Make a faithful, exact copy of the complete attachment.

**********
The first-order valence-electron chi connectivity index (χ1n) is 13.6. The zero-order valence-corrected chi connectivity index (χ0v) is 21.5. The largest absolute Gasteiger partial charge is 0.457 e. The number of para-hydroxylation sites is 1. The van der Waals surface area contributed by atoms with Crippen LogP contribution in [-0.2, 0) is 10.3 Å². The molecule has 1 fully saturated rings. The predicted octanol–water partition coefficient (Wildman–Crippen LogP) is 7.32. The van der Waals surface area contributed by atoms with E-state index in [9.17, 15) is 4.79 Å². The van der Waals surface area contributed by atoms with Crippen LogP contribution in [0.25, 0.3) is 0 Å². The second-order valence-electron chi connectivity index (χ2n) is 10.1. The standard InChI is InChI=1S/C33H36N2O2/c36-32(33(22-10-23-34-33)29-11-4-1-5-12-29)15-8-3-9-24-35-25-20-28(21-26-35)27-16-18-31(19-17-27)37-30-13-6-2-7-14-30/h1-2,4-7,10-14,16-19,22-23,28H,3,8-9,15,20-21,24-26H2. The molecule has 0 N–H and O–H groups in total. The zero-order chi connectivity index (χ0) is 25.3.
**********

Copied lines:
The first-order valence-electron chi connectivity index (χ1n) is 13.6. The zero-order valence-corrected chi connectivity index (χ0v) is 21.5. The largest absolute Gasteiger partial charge is 0.457 e. The number of para-hydroxylation sites is 1. The van der Waals surface area contributed by atoms with Crippen LogP contribution in [-0.2, 0) is 10.3 Å². The molecule has 1 fully saturated rings. The predicted octanol–water partition coefficient (Wildman–Crippen LogP) is 7.32. The van der Waals surface area contributed by atoms with E-state index in [9.17, 15) is 4.79 Å². The van der Waals surface area contributed by atoms with Crippen LogP contribution in [0.25, 0.3) is 0 Å². The second-order valence-electron chi connectivity index (χ2n) is 10.1. The standard InChI is InChI=1S/C33H36N2O2/c36-32(33(22-10-23-34-33)29-11-4-1-5-12-29)15-8-3-9-24-35-25-20-28(21-26-35)27-16-18-31(19-17-27)37-30-13-6-2-7-14-30/h1-2,4-7,10-14,16-19,22-23,28H,3,8-9,15,20-21,24-26H2. The molecule has 0 N–H and O–H groups in total. The zero-order chi connectivity index (χ0) is 25.3.